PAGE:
Visualizing process data

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Learning outcomes

  • Understand when it is appropriate to use scatter plots, bar plots, pie charts (hint: almost never), and even tables.
  • Learn an interesting, potentially new plot: the box plot, to summarize and compare data.
  • How to effectively visualize up to 5 dimensions on a 2-D plot, as shown in a video by Hans Rosling.
  • Know the meaning of words like sparklines, data density, and chart junk.

Resources

Extended readings

Class videos from prior years

Videos from 2015

07:31 | Download video | Download captions | Script
03:16 | Download video | Download captions | Script
04:51 | Download video | Download captions | Script
07:23 | Download video | Download captions | Script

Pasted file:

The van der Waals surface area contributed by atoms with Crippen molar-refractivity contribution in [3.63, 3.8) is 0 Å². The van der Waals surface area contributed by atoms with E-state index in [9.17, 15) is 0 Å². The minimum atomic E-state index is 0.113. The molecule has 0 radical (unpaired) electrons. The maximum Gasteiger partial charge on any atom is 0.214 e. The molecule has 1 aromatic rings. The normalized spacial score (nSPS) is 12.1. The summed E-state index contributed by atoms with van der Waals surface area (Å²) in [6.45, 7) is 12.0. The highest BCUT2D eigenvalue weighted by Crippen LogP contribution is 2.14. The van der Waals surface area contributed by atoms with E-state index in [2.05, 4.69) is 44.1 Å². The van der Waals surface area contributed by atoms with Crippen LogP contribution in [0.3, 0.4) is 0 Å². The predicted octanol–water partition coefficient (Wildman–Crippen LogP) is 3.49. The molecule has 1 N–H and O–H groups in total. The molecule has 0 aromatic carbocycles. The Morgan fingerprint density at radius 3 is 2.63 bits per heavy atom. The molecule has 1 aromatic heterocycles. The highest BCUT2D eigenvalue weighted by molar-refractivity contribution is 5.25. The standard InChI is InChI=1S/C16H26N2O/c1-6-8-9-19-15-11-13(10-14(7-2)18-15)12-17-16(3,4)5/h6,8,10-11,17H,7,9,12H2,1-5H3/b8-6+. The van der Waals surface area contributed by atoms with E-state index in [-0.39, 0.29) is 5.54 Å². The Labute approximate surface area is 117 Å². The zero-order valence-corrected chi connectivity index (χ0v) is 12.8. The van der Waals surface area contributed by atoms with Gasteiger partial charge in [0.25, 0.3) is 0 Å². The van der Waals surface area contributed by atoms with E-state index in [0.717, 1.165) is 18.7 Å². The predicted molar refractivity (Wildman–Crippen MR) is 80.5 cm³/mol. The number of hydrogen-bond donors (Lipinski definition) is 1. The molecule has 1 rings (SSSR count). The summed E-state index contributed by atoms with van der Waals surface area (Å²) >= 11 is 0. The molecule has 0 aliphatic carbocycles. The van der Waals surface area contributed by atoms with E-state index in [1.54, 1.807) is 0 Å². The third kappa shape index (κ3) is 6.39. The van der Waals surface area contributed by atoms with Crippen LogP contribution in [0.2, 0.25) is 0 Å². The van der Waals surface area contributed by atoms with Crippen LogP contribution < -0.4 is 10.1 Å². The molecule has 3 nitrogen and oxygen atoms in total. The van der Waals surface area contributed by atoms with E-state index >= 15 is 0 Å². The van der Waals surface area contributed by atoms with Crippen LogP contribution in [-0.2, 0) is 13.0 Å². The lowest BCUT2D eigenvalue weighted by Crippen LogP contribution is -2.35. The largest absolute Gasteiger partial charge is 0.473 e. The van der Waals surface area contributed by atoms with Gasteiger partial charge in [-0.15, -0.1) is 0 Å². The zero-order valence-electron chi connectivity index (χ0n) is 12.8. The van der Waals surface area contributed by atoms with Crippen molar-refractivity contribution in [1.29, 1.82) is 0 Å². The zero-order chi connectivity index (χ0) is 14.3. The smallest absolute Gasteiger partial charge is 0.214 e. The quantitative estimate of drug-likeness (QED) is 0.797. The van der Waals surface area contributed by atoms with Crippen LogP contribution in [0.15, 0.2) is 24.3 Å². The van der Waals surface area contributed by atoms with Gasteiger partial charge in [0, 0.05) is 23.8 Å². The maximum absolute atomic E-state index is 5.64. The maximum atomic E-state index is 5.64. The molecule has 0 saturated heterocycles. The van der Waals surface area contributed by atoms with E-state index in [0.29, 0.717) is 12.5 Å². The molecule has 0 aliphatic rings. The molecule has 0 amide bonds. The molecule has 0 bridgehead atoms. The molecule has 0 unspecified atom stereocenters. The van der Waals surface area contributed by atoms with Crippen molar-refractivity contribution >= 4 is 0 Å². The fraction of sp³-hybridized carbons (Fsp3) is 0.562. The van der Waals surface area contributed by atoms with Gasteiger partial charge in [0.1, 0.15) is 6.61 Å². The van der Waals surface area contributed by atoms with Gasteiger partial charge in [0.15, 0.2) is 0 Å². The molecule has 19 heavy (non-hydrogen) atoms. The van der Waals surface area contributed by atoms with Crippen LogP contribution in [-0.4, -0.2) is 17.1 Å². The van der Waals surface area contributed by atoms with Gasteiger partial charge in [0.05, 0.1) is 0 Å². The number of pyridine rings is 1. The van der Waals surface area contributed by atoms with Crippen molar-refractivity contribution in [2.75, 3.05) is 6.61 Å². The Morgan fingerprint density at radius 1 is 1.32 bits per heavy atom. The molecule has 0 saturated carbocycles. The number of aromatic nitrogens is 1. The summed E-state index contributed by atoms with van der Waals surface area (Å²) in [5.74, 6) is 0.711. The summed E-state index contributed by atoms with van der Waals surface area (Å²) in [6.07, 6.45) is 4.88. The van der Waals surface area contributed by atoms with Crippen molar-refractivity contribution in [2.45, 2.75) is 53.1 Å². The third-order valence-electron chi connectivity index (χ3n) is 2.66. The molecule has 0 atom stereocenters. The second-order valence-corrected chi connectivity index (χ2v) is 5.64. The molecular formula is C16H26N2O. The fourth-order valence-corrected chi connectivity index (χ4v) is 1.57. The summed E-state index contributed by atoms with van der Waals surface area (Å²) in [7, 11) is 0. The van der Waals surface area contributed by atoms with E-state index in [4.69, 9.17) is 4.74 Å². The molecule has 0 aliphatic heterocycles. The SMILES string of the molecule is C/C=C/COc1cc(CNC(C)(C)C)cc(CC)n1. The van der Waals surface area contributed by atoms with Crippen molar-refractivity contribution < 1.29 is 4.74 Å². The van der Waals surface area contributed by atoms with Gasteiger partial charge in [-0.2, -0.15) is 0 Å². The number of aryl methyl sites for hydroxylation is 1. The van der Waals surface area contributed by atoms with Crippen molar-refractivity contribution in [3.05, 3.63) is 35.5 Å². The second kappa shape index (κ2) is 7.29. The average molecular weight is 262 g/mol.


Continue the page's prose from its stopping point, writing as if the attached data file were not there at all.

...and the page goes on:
Videos from 2014

Videos from 2013

Software codes for this section

Code to show how to superimpose plots

Run this code in a web-browser

# Run this code line-by-line (copy & paste) to understand the demonstration f <- 'http://openmv.net/file/raw-material-properties.csv' data <- read.csv(f) summary(data) # Single plot plot(data$density1) # Connect the dots plot(data$density1, type='b') # Another variable plot(data$density2, type='b', col="red") # Superimpose them? plot(data$density1, type='b', col="blue") # Where's density2 ? lines(data$density2, type='b', col="red") # Superimpose them: limits plot(data$density1, type='b', col="blue", ylim=c(10, 45)) # Now density2 shows up lines(data$density2, type='b', col="red")